The diamond industry was well on its way of improving its supply chain long before Leonardo DeCaprio starred in Blood Diamond. Gordon-Choisy, one of the world’s most prominent tanneries specialized in exotic leathers, has pioneered the raising and tanning systems for the finest skins and leathers for decades. Kobe and Wagyu beef producers have reaped enormous profits off the exact conditions with which their cows are raised.

Our own brands, like Pushkin Caviar, are consistently promoting sustainability as both purpose and profit. Inventories can take longer than a decade to develop just like in tobacco and wine & spirits. These goods are not just stamped out of plastic in a warehouse for unlimited demand. They are handmade by artisans out of the finest materials and components the world has to offer. The client wants to know how the sausage is made. Educate them.

What do you think is needed for a leader to become more conscious and to have a more positive impact (such as helping the children, our government or the future of this world)?

Many of today’s CEOs are professional managers hired by the board of directors to carry out a mandate for shareholders and employees based on quarterly earnings, profits, and losses. As Gordon Gekko famously spouted “Management has no stake in the company!”. They take their salaries, profit, sharing, and bonuses and often invest it elsewhere. I don’t come from that world. This isn’t what I do, it is who I am. My identity is congruent with Grand Metropolitan.

Our European contemporaries Bernard Arnault (LVMH), Johann Rupert (Richemont) and Francois-Henri Pernault (Kering) and their families own significant stakes in their companies even though they are publicly-traded entities. Their family legacies are tied in with the “goodwill” efforts of these corporations for generations both behind and to come. It cannot be just empty gestures anymore like charitable giving for tax-write offs. These organizations make a concerted effort to improve the world.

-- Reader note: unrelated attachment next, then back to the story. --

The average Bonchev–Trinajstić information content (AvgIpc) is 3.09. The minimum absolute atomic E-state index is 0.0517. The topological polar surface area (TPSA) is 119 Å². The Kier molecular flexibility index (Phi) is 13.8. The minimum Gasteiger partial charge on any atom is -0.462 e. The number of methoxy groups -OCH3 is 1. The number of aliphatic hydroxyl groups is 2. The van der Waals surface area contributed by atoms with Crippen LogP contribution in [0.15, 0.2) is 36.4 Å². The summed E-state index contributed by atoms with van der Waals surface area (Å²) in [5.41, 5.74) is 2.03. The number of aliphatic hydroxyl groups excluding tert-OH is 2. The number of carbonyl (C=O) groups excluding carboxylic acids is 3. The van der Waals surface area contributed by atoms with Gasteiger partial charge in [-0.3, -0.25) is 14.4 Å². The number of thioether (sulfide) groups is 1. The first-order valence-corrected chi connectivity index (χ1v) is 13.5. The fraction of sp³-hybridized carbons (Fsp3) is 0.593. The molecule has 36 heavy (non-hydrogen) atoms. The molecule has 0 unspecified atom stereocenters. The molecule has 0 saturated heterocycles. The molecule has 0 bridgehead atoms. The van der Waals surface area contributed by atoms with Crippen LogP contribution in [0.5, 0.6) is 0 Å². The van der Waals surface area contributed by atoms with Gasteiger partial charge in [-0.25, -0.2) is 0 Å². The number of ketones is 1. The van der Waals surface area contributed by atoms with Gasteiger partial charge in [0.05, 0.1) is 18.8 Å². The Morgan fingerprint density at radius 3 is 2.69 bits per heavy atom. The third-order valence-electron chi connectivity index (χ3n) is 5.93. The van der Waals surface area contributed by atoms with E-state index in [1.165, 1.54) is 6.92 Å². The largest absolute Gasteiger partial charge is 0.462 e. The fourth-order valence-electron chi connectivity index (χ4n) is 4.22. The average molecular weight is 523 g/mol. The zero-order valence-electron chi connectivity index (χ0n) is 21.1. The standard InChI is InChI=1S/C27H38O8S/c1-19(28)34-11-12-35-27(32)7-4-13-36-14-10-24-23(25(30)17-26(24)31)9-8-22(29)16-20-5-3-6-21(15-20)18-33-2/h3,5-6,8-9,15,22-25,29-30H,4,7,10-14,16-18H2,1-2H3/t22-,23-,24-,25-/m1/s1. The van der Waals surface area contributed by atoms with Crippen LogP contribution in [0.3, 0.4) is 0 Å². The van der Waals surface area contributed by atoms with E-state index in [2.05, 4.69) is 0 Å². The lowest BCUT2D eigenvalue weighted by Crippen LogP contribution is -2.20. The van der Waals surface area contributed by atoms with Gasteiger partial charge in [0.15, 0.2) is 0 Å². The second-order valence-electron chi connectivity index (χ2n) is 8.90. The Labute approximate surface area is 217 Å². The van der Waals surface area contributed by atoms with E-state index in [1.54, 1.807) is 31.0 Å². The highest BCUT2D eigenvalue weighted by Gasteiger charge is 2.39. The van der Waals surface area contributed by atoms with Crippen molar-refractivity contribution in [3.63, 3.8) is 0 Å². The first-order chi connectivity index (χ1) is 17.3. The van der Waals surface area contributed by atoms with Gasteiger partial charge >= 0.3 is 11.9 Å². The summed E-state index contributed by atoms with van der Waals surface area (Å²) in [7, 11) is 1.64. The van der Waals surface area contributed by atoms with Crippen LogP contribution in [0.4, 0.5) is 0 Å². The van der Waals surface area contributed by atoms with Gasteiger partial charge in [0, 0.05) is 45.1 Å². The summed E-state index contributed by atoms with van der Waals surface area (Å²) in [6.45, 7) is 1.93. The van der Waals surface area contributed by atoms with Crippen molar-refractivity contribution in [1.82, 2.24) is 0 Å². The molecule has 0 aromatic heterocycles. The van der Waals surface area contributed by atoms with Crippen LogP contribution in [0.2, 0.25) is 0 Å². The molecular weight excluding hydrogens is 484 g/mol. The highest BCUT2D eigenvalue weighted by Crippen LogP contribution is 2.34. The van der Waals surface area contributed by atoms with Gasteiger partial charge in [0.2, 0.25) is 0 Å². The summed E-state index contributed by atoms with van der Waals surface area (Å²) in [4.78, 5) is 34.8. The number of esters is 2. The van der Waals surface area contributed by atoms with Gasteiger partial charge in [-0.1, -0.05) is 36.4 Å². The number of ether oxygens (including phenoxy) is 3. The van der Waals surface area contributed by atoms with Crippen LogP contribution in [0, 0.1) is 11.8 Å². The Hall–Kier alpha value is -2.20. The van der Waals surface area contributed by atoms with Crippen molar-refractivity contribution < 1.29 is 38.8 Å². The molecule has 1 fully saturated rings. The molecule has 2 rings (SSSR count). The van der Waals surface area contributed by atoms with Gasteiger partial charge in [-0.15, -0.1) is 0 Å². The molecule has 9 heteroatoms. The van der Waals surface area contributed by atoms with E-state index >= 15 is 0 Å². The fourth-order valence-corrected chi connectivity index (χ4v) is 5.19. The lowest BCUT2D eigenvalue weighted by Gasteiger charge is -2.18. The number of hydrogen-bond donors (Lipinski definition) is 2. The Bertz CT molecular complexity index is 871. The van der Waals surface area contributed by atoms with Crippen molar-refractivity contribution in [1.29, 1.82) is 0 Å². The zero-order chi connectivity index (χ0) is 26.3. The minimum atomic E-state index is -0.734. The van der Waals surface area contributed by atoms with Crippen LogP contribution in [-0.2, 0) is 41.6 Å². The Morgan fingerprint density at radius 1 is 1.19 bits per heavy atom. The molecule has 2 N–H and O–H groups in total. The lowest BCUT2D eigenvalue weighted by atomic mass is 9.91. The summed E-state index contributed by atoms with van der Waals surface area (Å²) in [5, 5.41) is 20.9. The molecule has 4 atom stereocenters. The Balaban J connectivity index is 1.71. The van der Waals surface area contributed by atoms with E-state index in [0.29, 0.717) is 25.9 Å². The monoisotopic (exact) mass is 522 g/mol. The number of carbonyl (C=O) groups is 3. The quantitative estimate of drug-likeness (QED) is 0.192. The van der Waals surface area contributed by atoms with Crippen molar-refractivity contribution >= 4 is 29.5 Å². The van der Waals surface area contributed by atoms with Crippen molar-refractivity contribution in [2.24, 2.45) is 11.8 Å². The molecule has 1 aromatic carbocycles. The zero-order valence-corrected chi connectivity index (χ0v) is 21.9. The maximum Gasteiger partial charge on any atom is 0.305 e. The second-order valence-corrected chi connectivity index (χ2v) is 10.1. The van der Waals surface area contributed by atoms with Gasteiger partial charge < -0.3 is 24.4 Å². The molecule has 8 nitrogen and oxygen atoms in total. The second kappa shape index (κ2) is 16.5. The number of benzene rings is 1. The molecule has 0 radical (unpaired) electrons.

Our companies are not just faceless merchants providing aspirational goods and services, but we are also employers as well as inhabitants of these communities, we must represent everyone. We have a responsibility to them. Diversity has to have a strong voice and presence in every aspect of our businesses to successfully meet the needs of those we serve. I am proud that the luxury industry has championed diversity ahead of many others as brands are reaching around the planet to inspire people of all backgrounds.


CEO Beverly Hills’ family office Grand Metropolitan, $7 billion AUM privately-held luxury goods holding company with a 130 brand portfolio. Finlay Fine Jewelers is one of the largest private jeweler groups in North America. Heilig-Meyers is also one of the largest private furniture retailers in the United States. Dalgety PLC operates the firms’ food and beverage brands including arable and pastoral farming, IMASCO Ltd. tobacco interests, and Pushkin Caviar. In 2016 Dalgety included Frechef under its umbrella and began introducing Fruishi (Fruit Sushi).

We also own Gallery Rodeo, The Beverly Hills Cigar Club, and Beverly Hills Sports Car. Gallery Rodeo collects fine art including Picasso, Rembrandt, Renoir, Klimt, and Rodin. Our Rodeo Collection added Willem de Kooning in 2015. The Beverly Hills Cigar Club is a private group of individuals passionate about wine, spirits, food, and cigars. We participate in charity auctions, celebrity events, and red carpet functions including the Cannes Film Festival, Oscars, Grammys, Emmys, and Independent Spirit Awards.

Vin spends his time between Gulf Coast, Florida & Southern California